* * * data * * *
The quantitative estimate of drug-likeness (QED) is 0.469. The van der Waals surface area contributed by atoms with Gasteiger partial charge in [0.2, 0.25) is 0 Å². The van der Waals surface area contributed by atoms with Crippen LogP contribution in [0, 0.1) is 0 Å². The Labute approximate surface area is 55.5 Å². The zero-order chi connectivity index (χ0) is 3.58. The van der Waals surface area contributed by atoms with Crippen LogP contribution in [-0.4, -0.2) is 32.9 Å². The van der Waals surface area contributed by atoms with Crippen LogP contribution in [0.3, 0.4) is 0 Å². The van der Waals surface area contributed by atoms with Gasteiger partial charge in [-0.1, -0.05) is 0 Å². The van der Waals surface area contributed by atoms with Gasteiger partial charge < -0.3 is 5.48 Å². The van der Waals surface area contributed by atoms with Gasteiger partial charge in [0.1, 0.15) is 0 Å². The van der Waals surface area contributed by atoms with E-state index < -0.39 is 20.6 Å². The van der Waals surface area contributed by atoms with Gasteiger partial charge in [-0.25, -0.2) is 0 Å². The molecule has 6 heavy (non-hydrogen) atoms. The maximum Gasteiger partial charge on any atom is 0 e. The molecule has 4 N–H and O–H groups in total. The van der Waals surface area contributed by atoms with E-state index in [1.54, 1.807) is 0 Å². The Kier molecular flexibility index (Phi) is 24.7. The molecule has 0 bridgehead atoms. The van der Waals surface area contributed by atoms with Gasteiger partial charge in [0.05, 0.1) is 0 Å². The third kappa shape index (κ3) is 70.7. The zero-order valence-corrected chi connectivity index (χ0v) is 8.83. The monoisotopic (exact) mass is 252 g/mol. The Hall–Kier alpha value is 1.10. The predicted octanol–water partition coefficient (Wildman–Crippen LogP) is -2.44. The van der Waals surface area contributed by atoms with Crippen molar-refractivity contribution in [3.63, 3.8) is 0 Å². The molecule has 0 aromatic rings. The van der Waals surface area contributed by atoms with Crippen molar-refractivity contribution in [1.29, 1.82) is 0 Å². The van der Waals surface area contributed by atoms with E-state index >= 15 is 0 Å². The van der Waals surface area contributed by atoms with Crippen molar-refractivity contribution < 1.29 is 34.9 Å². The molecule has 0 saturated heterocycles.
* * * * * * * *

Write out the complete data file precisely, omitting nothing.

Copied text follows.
The quantitative estimate of drug-likeness (QED) is 0.469. The van der Waals surface area contributed by atoms with Gasteiger partial charge in [0.2, 0.25) is 0 Å². The van der Waals surface area contributed by atoms with Crippen LogP contribution in [0, 0.1) is 0 Å². The Labute approximate surface area is 55.5 Å². The zero-order chi connectivity index (χ0) is 3.58. The van der Waals surface area contributed by atoms with Crippen LogP contribution in [-0.4, -0.2) is 32.9 Å². The van der Waals surface area contributed by atoms with Crippen LogP contribution in [0.3, 0.4) is 0 Å². The van der Waals surface area contributed by atoms with Gasteiger partial charge in [-0.1, -0.05) is 0 Å². The van der Waals surface area contributed by atoms with Gasteiger partial charge < -0.3 is 5.48 Å². The van der Waals surface area contributed by atoms with Gasteiger partial charge in [0.1, 0.15) is 0 Å². The van der Waals surface area contributed by atoms with E-state index < -0.39 is 20.6 Å². The van der Waals surface area contributed by atoms with Gasteiger partial charge in [-0.25, -0.2) is 0 Å². The molecule has 6 heavy (non-hydrogen) atoms. The maximum Gasteiger partial charge on any atom is 0 e. The molecule has 4 N–H and O–H groups in total. The van der Waals surface area contributed by atoms with E-state index in [1.54, 1.807) is 0 Å². The Kier molecular flexibility index (Phi) is 24.7. The molecule has 0 bridgehead atoms. The van der Waals surface area contributed by atoms with Gasteiger partial charge in [0.05, 0.1) is 0 Å². The third kappa shape index (κ3) is 70.7. The zero-order valence-corrected chi connectivity index (χ0v) is 8.83. The monoisotopic (exact) mass is 252 g/mol. The Hall–Kier alpha value is 1.10. The predicted octanol–water partition coefficient (Wildman–Crippen LogP) is -2.44. The van der Waals surface area contributed by atoms with Crippen molar-refractivity contribution in [3.63, 3.8) is 0 Å². The molecule has 0 aromatic rings. The van der Waals surface area contributed by atoms with Crippen molar-refractivity contribution in [1.29, 1.82) is 0 Å². The van der Waals surface area contributed by atoms with E-state index >= 15 is 0 Å². The van der Waals surface area contributed by atoms with Crippen molar-refractivity contribution < 1.29 is 34.9 Å². The molecule has 0 saturated heterocycles.